Charles Spurgeon once said that as Christians we should become “addicted to prayer”.
We know how important it is to pray. We also are excellent at finding excuses why we don’t have the time. Primarily, our lives are structured around the things we consider important. When God is important enough to us, the end result will be prayer. The decision to pray is the battle. Once that decision has been made, most of the battle is over.
Common excuses to put off prayer:
* I’m too tired.
Being tired is really common. You can still spend time in prayer despite your weariness. If you allow weariness to keep you from prayer, you will always be kept from prayer because fatigue is part of this fast-paced life.
* I’m too busy.
You need to develop an attitude about time that is similar to the one you have about money. The more time you give God, the more time you have from God. Following the principle of sowing and reaping, God will give back what you give to Him, then He increases it. Most people are busy, but not too busy to pray.
* I’m too dry.
You might not feel like praying. If you waited until you felt like praying you would pray very little. Jesus told his disciples that they should always pray and not give up (Luke 18:1). Should is an act of the will. Simply make yourself do it. It’s a spiritual discipline. Certainly you should pray every time you feel led to pray, but for the most part, you lead yourself to prayer.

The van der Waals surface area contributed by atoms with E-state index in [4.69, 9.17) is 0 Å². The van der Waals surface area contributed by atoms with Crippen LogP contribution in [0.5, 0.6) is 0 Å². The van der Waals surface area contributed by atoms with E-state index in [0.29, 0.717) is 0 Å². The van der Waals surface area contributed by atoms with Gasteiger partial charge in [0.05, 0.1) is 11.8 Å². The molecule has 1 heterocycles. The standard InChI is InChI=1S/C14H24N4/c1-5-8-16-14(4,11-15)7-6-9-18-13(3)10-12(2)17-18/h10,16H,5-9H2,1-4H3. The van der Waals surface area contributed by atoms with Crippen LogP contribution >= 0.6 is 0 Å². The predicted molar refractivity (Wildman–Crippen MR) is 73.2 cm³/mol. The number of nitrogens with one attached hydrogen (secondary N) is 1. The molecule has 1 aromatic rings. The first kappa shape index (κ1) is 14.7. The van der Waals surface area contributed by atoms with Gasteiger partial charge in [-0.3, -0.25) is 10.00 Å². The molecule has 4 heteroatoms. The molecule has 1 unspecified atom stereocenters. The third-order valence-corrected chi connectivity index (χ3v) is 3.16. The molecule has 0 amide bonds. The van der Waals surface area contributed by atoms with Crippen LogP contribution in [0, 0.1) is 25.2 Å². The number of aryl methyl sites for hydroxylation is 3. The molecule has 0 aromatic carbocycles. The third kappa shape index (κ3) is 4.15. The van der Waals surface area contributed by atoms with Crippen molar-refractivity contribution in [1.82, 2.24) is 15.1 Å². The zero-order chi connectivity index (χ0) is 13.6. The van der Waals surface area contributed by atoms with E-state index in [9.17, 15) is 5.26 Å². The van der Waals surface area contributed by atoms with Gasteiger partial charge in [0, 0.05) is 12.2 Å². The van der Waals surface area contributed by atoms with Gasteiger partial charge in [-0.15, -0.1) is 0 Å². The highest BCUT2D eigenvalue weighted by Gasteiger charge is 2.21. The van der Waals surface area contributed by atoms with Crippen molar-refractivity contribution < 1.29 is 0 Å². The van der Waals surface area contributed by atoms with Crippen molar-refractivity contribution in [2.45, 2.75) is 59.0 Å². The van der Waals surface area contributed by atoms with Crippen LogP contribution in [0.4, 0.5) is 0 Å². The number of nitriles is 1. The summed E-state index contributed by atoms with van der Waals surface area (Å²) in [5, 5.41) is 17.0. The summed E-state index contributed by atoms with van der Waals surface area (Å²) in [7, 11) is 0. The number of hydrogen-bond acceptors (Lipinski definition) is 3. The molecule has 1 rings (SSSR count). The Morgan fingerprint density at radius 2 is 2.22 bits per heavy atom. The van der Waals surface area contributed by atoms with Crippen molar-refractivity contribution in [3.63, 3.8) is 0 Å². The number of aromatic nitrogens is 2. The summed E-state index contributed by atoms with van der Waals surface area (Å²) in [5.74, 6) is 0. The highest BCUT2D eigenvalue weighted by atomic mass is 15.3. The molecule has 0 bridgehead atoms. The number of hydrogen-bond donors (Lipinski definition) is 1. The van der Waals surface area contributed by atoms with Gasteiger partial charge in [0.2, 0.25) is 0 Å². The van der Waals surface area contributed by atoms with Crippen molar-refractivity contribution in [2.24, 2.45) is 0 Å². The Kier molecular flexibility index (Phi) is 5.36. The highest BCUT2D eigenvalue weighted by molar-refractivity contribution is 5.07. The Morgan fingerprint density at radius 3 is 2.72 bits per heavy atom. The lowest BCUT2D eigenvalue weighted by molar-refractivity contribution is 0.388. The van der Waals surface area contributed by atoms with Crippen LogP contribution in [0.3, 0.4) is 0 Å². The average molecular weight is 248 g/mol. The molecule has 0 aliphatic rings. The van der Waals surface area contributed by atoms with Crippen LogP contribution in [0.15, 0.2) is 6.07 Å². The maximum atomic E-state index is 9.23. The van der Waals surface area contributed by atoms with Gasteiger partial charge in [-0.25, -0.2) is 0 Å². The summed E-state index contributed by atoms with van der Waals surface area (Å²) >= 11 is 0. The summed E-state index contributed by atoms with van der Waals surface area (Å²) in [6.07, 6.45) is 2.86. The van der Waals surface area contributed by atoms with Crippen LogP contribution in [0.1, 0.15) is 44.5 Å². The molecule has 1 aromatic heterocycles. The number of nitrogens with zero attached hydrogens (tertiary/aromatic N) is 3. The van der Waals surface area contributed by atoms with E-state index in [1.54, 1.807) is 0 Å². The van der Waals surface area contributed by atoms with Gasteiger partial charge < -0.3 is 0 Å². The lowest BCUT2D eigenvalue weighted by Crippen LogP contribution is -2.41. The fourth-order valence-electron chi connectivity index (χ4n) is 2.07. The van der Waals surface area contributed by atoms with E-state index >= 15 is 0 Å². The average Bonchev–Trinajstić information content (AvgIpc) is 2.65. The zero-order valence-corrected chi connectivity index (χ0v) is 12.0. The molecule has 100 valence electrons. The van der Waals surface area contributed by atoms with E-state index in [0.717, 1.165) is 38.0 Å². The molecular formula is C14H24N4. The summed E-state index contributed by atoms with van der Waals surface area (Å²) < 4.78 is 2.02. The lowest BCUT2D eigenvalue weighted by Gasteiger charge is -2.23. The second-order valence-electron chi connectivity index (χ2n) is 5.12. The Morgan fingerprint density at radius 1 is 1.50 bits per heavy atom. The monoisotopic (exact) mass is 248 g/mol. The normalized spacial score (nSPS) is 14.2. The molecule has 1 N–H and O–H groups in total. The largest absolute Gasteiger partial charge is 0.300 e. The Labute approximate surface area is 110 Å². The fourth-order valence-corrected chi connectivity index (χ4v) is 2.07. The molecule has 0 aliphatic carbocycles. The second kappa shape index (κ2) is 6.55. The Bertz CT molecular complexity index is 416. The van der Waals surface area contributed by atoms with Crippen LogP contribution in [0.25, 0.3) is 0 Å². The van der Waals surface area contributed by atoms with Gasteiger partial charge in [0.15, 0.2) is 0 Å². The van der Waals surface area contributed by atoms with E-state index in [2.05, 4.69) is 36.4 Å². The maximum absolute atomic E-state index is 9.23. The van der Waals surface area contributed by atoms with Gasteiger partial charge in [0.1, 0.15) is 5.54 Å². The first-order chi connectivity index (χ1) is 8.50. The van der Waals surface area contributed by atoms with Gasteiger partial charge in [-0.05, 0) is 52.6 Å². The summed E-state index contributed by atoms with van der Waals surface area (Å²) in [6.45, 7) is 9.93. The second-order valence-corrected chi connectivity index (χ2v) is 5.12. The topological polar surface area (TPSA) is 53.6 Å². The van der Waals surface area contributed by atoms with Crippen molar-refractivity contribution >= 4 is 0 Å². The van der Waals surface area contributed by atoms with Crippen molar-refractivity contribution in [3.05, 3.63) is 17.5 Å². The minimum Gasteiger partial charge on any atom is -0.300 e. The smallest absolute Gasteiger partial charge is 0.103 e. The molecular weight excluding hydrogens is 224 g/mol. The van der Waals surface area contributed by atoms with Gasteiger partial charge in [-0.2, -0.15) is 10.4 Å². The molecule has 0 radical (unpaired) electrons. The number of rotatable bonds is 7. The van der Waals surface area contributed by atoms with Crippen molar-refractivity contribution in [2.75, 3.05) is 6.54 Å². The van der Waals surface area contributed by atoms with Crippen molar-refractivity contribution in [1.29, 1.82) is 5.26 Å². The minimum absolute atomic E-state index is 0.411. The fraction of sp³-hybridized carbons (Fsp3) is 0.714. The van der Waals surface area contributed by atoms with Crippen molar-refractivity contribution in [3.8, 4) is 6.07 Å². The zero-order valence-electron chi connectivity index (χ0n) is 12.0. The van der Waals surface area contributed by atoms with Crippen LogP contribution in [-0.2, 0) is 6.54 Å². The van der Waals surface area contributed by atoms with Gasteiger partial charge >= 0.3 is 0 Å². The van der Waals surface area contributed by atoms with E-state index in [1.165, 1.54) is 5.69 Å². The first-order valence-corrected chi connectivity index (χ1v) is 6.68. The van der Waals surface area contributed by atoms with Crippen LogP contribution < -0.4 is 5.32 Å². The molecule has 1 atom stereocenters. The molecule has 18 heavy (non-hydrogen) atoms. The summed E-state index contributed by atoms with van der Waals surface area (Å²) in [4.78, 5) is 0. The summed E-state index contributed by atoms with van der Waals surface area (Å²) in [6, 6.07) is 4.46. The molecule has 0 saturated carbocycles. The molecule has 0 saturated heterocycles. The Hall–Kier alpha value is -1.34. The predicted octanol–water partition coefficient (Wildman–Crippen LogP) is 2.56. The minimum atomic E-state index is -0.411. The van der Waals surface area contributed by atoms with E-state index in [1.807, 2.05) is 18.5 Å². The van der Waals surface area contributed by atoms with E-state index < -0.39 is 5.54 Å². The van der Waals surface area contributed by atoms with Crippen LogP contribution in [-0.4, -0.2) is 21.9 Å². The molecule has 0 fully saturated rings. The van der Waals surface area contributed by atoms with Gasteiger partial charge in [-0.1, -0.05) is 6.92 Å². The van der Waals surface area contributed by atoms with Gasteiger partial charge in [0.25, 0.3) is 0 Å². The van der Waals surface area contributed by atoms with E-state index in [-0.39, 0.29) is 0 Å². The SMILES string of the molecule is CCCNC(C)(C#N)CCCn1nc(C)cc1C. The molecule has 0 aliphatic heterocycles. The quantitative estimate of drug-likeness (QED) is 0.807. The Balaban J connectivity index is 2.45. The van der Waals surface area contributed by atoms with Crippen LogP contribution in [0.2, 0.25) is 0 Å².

* I’m too lazy
This is not something you’d like to admit. Prayer itself is not difficult. You will never run out of things to pray for. The biggest obstacle is making the decision to pray. Once you are in the place of prayer, it’s not that difficult to pray. The struggle is getting yourself in that position. Getting up out of the easy chair or out of that warm bed in the morning, turning off the TV or smart-phone, and putting yourself in a position to pray is where most of the battle lies.
Suggestions to help you pray:
* Give God the best time of the day.
Choose the time of day when you can be the most effective. David would often pray at night (Ps. 63:6); Abraham got up early to pray (Gen. 19:27); religious Jews liked to pray at the ninth hour – which was 3:00 p.m. (Acts 3:1); and Daniel prayed at three different times each day: morning, noon, and night (Dan. 6:10).
* Pray audibly.
Praying out loud helps you stay focused.
If you get drowsy while praying, get up and move around. Pacing is deliberate walking to help you concentrate on God.
* Stay Committed
If you’ve ever fallen asleep in prayer – simply pray when you wake up.
“He Hears Your Prayers”